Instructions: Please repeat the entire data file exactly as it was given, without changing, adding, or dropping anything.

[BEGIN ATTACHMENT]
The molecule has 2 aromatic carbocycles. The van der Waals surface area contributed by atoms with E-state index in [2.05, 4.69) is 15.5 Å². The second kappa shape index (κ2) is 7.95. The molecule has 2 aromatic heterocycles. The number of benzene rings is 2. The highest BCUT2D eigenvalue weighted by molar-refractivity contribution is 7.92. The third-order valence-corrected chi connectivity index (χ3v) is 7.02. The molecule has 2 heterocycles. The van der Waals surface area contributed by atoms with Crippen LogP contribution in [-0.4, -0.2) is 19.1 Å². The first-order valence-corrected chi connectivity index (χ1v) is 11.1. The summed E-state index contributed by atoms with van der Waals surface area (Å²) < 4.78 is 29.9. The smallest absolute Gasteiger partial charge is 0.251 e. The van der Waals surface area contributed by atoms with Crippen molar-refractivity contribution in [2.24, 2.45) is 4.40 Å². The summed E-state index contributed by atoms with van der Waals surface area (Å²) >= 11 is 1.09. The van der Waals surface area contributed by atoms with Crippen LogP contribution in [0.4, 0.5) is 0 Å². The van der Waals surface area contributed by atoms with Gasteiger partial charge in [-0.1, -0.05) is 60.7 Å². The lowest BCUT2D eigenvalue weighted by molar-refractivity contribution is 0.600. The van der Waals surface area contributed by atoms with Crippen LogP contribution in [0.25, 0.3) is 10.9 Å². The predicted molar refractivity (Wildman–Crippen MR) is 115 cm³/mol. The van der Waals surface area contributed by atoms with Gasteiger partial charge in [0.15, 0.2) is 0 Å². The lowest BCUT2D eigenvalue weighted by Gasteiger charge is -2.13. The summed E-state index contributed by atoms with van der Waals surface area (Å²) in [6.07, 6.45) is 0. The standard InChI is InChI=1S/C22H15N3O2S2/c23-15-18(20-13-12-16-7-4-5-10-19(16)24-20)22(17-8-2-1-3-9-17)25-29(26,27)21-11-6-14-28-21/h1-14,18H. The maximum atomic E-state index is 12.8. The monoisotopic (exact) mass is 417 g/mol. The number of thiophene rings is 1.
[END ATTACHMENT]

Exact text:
The molecule has 2 aromatic carbocycles. The van der Waals surface area contributed by atoms with E-state index in [2.05, 4.69) is 15.5 Å². The second kappa shape index (κ2) is 7.95. The molecule has 2 aromatic heterocycles. The number of benzene rings is 2. The highest BCUT2D eigenvalue weighted by molar-refractivity contribution is 7.92. The third-order valence-corrected chi connectivity index (χ3v) is 7.02. The molecule has 2 heterocycles. The van der Waals surface area contributed by atoms with Crippen LogP contribution in [-0.4, -0.2) is 19.1 Å². The first-order valence-corrected chi connectivity index (χ1v) is 11.1. The summed E-state index contributed by atoms with van der Waals surface area (Å²) < 4.78 is 29.9. The smallest absolute Gasteiger partial charge is 0.251 e. The van der Waals surface area contributed by atoms with Crippen molar-refractivity contribution in [2.24, 2.45) is 4.40 Å². The summed E-state index contributed by atoms with van der Waals surface area (Å²) >= 11 is 1.09. The van der Waals surface area contributed by atoms with Crippen LogP contribution in [0.4, 0.5) is 0 Å². The van der Waals surface area contributed by atoms with Gasteiger partial charge in [-0.1, -0.05) is 60.7 Å². The lowest BCUT2D eigenvalue weighted by molar-refractivity contribution is 0.600. The van der Waals surface area contributed by atoms with Crippen LogP contribution in [0.25, 0.3) is 10.9 Å². The predicted molar refractivity (Wildman–Crippen MR) is 115 cm³/mol. The van der Waals surface area contributed by atoms with Gasteiger partial charge in [0.15, 0.2) is 0 Å². The lowest BCUT2D eigenvalue weighted by Gasteiger charge is -2.13. The summed E-state index contributed by atoms with van der Waals surface area (Å²) in [6.07, 6.45) is 0. The standard InChI is InChI=1S/C22H15N3O2S2/c23-15-18(20-13-12-16-7-4-5-10-19(16)24-20)22(17-8-2-1-3-9-17)25-29(26,27)21-11-6-14-28-21/h1-14,18H. The maximum atomic E-state index is 12.8. The monoisotopic (exact) mass is 417 g/mol. The number of thiophene rings is 1.